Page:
The intention of highlighting such an issue is not to attack the media but rather urge change as consequences following the vilification or romanticism of the mentally ill on screens have bigger implications on the audiences walking out of cinema halls or flipping through other channels when the credits begin to roll. The term stigma has been used recurrently as it is a wholesome title covering branched negative effects following false media representations. In Stigma and mental Illness (1992), editors Fink and Tasman offer that: “stigma means fear, resulting in a lack of confidence. Stigma is loss, resulting in unresolved mourning issues. Stigma is not having access to resources… Stigma is being invisible or being reviled, resulting in conflict. Stigma is lowered family esteem and intense shame, resulting in decreased self-worth… Most importantly, stigma is hopelessness, resulting in helplessness.” Hence, it is a matter beyond feelings; societal interactions are affected. More so, this false take on mental illness is also dispersing seriously wrongful medical diagnosis and characteristics of illnesses; for example, Goodwin (2013) unveils “… the definition of schizophrenia from the World Health Organization (2012), we see that it “is a severe mental disorder, characterized by profound disruptions in thinking, affecting language, perception, and the sense of self. It often includes psychotic experiences, such as hearing voices or delusions. It can impair functioning through the loss of an acquired capability to earn a livelihood, or the disruption of studies.” However, the film Schizo (Walker, 1976) defined schizophrenia as “a mental disorder, sometimes known as multiple or split‐personality. Characterized by loss of touch with environment and alternation between violent and contrasting behaviour patterns.”” (p. 201).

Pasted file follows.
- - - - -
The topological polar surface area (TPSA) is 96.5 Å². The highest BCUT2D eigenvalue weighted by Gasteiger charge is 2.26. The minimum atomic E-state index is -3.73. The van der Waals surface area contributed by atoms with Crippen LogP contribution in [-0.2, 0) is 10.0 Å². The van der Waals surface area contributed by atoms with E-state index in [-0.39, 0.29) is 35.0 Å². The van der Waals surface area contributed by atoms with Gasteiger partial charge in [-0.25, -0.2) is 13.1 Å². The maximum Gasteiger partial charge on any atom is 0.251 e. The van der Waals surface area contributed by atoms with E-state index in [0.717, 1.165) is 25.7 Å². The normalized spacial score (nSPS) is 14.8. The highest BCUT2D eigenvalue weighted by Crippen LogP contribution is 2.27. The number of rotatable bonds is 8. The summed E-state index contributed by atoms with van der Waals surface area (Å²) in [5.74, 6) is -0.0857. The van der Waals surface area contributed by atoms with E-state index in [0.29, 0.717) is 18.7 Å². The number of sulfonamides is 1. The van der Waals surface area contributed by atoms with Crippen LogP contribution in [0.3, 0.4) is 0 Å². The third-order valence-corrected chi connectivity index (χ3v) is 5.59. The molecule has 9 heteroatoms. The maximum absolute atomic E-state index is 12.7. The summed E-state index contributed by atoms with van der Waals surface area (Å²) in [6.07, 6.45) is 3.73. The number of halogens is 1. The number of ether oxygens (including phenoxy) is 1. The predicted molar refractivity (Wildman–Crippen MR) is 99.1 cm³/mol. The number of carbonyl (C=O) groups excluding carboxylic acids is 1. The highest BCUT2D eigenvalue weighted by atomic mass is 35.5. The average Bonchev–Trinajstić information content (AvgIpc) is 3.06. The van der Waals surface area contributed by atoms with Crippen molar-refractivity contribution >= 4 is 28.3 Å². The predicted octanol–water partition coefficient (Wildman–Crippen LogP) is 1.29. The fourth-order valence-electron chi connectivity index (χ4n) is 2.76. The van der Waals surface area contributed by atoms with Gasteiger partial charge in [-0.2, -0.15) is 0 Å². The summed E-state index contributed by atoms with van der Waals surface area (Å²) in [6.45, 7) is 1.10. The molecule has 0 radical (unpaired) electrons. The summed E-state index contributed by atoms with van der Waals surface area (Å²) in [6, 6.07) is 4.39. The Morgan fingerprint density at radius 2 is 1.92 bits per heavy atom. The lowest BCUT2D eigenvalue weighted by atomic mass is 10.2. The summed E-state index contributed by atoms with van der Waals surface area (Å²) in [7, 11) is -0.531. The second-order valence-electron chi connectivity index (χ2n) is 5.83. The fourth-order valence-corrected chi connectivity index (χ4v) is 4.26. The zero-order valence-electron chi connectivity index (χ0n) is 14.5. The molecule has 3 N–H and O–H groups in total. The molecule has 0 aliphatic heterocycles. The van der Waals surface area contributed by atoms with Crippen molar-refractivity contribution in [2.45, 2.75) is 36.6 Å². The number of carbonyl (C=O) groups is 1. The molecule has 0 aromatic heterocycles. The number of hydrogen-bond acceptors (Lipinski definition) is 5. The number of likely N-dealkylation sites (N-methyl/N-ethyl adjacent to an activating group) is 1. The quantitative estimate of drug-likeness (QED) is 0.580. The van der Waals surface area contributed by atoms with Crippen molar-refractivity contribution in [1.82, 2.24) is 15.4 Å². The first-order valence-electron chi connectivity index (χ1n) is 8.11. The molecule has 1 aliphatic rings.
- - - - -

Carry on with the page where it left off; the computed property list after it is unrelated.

To wrap it all up, falsified stereotypes have always accompanied the mentally ill, yet that of violence has topped all. With films wide spreading prejudice against the mentally ill as being mad and threatening, there is a must for a defying counter movement. It should be made clear that real life generally offers more examples of victims of violence being patients of mental illness, and through vilifying victims, a license of violence to be practiced against the mentally ill gets permitted for sake of precaution or defense. That is no joke.